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weeds that grow purple flowers

Weeds that grow purple flowers

Red Clover (Trifolium pratense) is the familiar plant with purplish flowers (and sometimes white). It grows in lawns, gardens, and roadsides. Also known as Dutch Clover.

Note that it may take several seasons or years to eliminate the weeds and for your lawn to grow in healthy and dense. To keep a lawn in top shape takes constant effort throughout the seasons, and any lackadaisical care will likely increase weed infestation.

Wild Violet (Viola sororia) is another common plant that produces tiny purple flowers in your grass. Also known as forget-me-nots, there is some debate as to whether wild violets are an actual weed or not.

Wild Violet

Henbit (Lamium amplexicaule) is one of the most common purple flowering weeds known. It is an edible plant that got its common name because of its popularity with chickens.

Once weeds have taken hold, you may get rid of them manually by hand pulling or digging; chemically by using an herbicide or pre-emergent herbicide; or by starving them of sunlight, oxygen, and water – the three things they need to grow.

Red Clover

Author: Matt Hagens

Below, we show and describe some of the most common purple flower weeds and identify and manage them.

Weeds that grow purple flowers

Wild Violet growing at the base of a tree

Wild violet prefers a moist, shady environment; however, mature plants are drought tolerant. This detail means wild violet can originate in an ideal place in your yard (like under a tree or near a shaded downspout) but spread to just about anywhere it wants in one of two different methods.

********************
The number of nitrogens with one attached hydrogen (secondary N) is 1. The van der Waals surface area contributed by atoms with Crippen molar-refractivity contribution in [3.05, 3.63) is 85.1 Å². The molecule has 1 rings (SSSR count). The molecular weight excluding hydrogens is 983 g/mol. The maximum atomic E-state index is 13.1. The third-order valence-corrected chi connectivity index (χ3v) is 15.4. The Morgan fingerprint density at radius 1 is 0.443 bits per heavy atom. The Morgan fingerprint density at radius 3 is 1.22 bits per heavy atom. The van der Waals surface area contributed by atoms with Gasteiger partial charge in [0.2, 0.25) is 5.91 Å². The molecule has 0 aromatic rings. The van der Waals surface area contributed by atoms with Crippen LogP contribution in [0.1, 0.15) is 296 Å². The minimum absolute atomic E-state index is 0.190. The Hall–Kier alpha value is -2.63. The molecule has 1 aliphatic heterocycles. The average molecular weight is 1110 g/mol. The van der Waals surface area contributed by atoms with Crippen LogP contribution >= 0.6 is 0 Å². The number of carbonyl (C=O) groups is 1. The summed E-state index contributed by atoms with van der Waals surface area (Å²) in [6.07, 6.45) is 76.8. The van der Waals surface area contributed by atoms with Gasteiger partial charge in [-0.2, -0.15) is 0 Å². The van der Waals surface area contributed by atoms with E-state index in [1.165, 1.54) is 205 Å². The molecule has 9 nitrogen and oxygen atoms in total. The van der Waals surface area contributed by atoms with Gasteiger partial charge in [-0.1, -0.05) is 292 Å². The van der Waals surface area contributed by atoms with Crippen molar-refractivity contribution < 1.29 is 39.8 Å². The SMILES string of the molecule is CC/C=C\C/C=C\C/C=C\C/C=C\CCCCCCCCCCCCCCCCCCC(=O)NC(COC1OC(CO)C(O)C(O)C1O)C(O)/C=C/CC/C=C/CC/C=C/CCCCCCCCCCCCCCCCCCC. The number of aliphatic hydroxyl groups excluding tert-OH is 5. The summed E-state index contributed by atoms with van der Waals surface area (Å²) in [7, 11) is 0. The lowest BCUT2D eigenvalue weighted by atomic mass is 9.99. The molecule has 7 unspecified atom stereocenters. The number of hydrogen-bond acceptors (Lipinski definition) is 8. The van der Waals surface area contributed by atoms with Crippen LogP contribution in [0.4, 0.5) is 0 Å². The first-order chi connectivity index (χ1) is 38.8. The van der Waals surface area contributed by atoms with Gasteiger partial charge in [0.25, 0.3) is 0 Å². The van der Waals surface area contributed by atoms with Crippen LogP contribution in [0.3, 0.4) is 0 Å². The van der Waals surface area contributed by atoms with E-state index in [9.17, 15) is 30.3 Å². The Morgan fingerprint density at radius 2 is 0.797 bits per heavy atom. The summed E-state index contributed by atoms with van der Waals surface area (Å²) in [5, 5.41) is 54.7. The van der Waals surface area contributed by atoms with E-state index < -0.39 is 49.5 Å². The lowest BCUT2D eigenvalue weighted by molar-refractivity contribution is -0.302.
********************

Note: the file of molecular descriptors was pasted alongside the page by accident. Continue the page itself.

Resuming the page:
Creeping Charlie, also known as Ground Ivy, is a broadleaf weed from the mint family. This branching weed grows about one inch high and quickly becomes a low-growing mat of stems and leaves scattered around your yard.

Because wild violets have both seeds and rhizomes, be extra careful to dispose of the pulled waste properly, so regrowth does not occur.

How do I get rid of it?

Because Henbit spreads through seed production, preventing those seeds from forming will greatly assist in controlling this weed.

The following four weeds with purple flowers are probably the most notorious culprits responsible for invading your landscape:

Who doesn’t like pretty purple flowers? In their proper place, purple flowers and the plants that produce them are lovely. However, when they start to over-run your lawn or crowd out the plants in your garden, these purple flowering plants become weeds. To complicate the issue, a number of weeds have purple flowers, so identifying what you’re dealing with in your lawn or garden can be tricky. If you’re asking “What are the weeds with purple flowers called?” I’ve got you. Today I’ll introduce you to the 4 most common weeds with purple-colored flowers and help you understand how to control and eliminate them from your lawn and landscape.

What is it?

It is not generally a weed that will take hold of your actual lawn, so if you have purple flowering weeds in your grass, Henbit probably isn’t what you’re dealing with.

Purple Deadnettle prefers a quite unsavory habitat. It can thrive in moist areas such as drainage ditches, fallow fields, waste areas, and weedy edges of woodlands.